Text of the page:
The exhibition “From Lithuania to Landsberg” was shown in 2018 at the Säulenhalle in Landsberg and in 2019 at Boston College in Boston (USA).
It is currently on tour as a traveling exhibition at other universities in the USA.
You can explore the exhibition digitally with 360° documentation.
An exhibition by Karla Schönebeck (idea, concept, and text) and Wolfgang Hauck (design and realization).
From Lithuania to Landsberg
The 23,000 people who arrived at the Kaufering railway station near Landsberg in the summer of 1944 in transport wagons to work for the National Socialist armaments industry under the most miserable conditions or to be redistributed to other camps were 99.9 percent Jews.
They came from all corners of Europe and could not have been more different:
Lawyers, farmworkers, artists, scientists, intellectuals, doctors and craftsmen, believers and atheists, communists and conservatives, Zionists and patriots, men, women, orphans and widowers, some as desperate as others as hopeful.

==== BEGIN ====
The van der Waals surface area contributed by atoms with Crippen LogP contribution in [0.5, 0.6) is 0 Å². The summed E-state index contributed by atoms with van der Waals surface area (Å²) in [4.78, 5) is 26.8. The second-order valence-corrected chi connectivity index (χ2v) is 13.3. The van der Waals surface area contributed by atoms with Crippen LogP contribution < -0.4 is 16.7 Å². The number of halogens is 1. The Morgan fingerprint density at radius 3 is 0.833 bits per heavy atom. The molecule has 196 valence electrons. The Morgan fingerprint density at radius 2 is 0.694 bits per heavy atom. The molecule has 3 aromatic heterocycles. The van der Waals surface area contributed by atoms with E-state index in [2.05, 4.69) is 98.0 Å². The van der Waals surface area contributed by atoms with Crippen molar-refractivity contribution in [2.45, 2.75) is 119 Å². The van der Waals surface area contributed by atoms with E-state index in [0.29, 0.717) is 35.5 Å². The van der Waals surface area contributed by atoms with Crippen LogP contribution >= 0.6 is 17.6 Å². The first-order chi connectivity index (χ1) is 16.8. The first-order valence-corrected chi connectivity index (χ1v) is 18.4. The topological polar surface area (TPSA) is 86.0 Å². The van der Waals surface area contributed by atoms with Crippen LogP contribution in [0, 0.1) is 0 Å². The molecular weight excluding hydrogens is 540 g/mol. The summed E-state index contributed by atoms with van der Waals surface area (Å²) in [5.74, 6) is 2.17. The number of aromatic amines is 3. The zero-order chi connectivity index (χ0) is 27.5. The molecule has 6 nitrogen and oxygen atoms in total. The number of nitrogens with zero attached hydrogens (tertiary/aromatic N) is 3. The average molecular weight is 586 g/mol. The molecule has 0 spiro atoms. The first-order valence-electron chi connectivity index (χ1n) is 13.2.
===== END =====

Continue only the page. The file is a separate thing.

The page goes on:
Hungarians and Poles made up the strongest groups in Kaufering/Landsberg, followed by Lithuanians.
What was the reason for their special role, which was also recognizable to outsiders? Did it crystallize only after the liberation at the end of April 1945 in the Landsberg DP camp and the St. Ottilien DP hospital, or did the reasons lie deeper and further back?
What did they have in common with fellow sufferers from France, Belgium, the Czech Republic, Ukraine, Romania or Greece and how did they differ?
The exhibition “From Lithuania to Landsberg” is a search for clues, in the course of which the paths of victims and perpetrators cross several times and, not least, close their circles at the Lech.